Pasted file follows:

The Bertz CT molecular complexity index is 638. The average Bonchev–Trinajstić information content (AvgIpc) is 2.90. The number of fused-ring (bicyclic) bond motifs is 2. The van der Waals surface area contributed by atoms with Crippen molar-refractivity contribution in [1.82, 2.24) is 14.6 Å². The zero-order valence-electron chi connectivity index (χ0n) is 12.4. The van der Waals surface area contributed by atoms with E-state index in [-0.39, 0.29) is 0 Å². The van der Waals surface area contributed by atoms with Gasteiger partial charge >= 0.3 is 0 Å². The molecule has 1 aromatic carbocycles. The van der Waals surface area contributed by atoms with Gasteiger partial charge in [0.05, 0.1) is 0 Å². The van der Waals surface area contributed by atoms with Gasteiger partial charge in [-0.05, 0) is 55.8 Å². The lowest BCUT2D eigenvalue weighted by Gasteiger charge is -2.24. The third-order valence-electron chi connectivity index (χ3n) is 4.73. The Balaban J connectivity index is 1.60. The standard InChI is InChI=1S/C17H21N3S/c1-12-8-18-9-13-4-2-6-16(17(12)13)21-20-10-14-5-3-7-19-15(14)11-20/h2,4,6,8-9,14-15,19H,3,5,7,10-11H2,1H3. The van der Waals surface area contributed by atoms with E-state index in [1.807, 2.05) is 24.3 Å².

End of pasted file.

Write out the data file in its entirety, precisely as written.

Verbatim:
The Bertz CT molecular complexity index is 638. The average Bonchev–Trinajstić information content (AvgIpc) is 2.90. The number of fused-ring (bicyclic) bond motifs is 2. The van der Waals surface area contributed by atoms with Crippen molar-refractivity contribution in [1.82, 2.24) is 14.6 Å². The zero-order valence-electron chi connectivity index (χ0n) is 12.4. The van der Waals surface area contributed by atoms with E-state index in [-0.39, 0.29) is 0 Å². The van der Waals surface area contributed by atoms with Gasteiger partial charge >= 0.3 is 0 Å². The molecule has 1 aromatic carbocycles. The van der Waals surface area contributed by atoms with Gasteiger partial charge in [0.05, 0.1) is 0 Å². The van der Waals surface area contributed by atoms with Gasteiger partial charge in [-0.05, 0) is 55.8 Å². The lowest BCUT2D eigenvalue weighted by Gasteiger charge is -2.24. The third-order valence-electron chi connectivity index (χ3n) is 4.73. The Balaban J connectivity index is 1.60. The standard InChI is InChI=1S/C17H21N3S/c1-12-8-18-9-13-4-2-6-16(17(12)13)21-20-10-14-5-3-7-19-15(14)11-20/h2,4,6,8-9,14-15,19H,3,5,7,10-11H2,1H3. The van der Waals surface area contributed by atoms with E-state index in [1.807, 2.05) is 24.3 Å².